An international team of researchers has announced the discovery of new fossils from the highlands of Ethiopia. The fossils fill a long-standing gap in scientists understanding of the evolution of African mammals. The results are reported in this weeks issue of the journal Nature.
Image: An example of the genus Arsinoitherium, a large mammal of the Oligocene epoch (approximately 24-34 million years ago), with an average-sized modern man shown for scale.
Caption: A new species of Arsinoitherium found in the Chilga region of Ethiopia is both the largest (probably standing ~7 feet at the shoulder) and the youngest (approximately 27 million years old) yet discovered. An average-sized modern man is shown for scale. Credit: Trent Schindler / National Science Foundation
The team is composed of researchers from several U.S. universities, including the University of Texas, Washington University, and the University of Michigan, as well as Addis Ababa University and the National Museum, both in Ethiopia. The project is supported by the National Science Foundation (NSF), the National Geographic Society, the Leakey Foundation, and the Ethiopian Ministry of Culture.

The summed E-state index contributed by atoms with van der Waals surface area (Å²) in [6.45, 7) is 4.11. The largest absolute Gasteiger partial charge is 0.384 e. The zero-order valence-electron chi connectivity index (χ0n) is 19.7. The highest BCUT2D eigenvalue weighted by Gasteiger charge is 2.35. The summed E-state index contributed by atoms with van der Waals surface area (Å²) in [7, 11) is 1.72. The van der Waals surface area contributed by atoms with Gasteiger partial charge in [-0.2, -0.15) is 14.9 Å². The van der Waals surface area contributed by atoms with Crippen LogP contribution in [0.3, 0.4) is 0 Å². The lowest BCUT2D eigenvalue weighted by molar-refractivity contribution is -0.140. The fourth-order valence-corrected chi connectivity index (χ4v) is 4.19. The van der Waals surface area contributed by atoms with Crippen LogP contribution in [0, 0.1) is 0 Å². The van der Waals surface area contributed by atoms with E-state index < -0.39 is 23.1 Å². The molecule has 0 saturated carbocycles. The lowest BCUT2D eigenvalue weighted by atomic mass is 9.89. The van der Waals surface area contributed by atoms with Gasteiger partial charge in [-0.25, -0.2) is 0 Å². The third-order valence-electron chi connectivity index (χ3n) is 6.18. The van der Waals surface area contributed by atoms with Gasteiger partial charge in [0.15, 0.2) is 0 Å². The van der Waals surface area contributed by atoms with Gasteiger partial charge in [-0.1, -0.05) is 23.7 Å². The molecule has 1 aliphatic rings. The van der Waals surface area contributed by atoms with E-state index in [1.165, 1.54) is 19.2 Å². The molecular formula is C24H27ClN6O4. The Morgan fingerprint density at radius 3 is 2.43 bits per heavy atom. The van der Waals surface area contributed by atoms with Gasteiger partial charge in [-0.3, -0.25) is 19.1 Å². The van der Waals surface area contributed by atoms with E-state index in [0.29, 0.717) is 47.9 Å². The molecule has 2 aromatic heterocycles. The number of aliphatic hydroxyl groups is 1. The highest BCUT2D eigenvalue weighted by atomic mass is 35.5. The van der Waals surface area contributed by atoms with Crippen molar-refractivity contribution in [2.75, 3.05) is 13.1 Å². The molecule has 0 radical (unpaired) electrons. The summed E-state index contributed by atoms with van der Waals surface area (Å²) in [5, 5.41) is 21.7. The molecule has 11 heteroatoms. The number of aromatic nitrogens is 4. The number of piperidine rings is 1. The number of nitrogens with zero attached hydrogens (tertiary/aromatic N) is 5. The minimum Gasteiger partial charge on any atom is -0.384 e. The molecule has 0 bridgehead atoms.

"The work of this team continues to reveal the extremely rich fossil record encased in East Africas rocks," says Rich Lane, program director in NSFs division of earth sciences, which funded the research. "It also sheds light on the role pre-modern animals played in establishing the worldwide distribution of mammals today."
Cheryl Dybas | NSF
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Multiferroics are materials that simultaneously react to electric and magnetic fields. These two properties are rarely found together, and their combined...
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